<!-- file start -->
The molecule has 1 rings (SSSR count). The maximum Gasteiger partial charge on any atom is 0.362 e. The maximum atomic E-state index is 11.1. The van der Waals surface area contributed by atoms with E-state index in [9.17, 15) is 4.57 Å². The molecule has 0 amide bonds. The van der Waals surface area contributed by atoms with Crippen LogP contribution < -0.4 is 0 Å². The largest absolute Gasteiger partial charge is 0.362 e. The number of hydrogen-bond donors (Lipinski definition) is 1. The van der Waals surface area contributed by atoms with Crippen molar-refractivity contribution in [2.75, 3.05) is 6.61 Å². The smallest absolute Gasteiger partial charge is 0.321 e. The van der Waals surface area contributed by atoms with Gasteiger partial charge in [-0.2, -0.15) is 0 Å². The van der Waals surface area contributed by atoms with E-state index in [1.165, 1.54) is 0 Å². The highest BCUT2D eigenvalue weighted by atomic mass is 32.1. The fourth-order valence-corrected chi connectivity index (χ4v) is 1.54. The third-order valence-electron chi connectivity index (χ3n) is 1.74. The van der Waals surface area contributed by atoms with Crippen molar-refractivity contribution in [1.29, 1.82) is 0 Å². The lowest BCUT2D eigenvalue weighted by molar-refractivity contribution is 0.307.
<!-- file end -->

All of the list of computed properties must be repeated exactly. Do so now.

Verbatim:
The molecule has 1 rings (SSSR count). The maximum Gasteiger partial charge on any atom is 0.362 e. The maximum atomic E-state index is 11.1. The van der Waals surface area contributed by atoms with E-state index in [9.17, 15) is 4.57 Å². The molecule has 0 amide bonds. The van der Waals surface area contributed by atoms with Crippen LogP contribution < -0.4 is 0 Å². The largest absolute Gasteiger partial charge is 0.362 e. The number of hydrogen-bond donors (Lipinski definition) is 1. The van der Waals surface area contributed by atoms with Crippen molar-refractivity contribution in [2.75, 3.05) is 6.61 Å². The smallest absolute Gasteiger partial charge is 0.321 e. The van der Waals surface area contributed by atoms with Gasteiger partial charge in [-0.2, -0.15) is 0 Å². The van der Waals surface area contributed by atoms with E-state index in [1.165, 1.54) is 0 Å². The highest BCUT2D eigenvalue weighted by atomic mass is 32.1. The fourth-order valence-corrected chi connectivity index (χ4v) is 1.54. The third-order valence-electron chi connectivity index (χ3n) is 1.74. The van der Waals surface area contributed by atoms with Crippen molar-refractivity contribution in [1.29, 1.82) is 0 Å². The lowest BCUT2D eigenvalue weighted by molar-refractivity contribution is 0.307.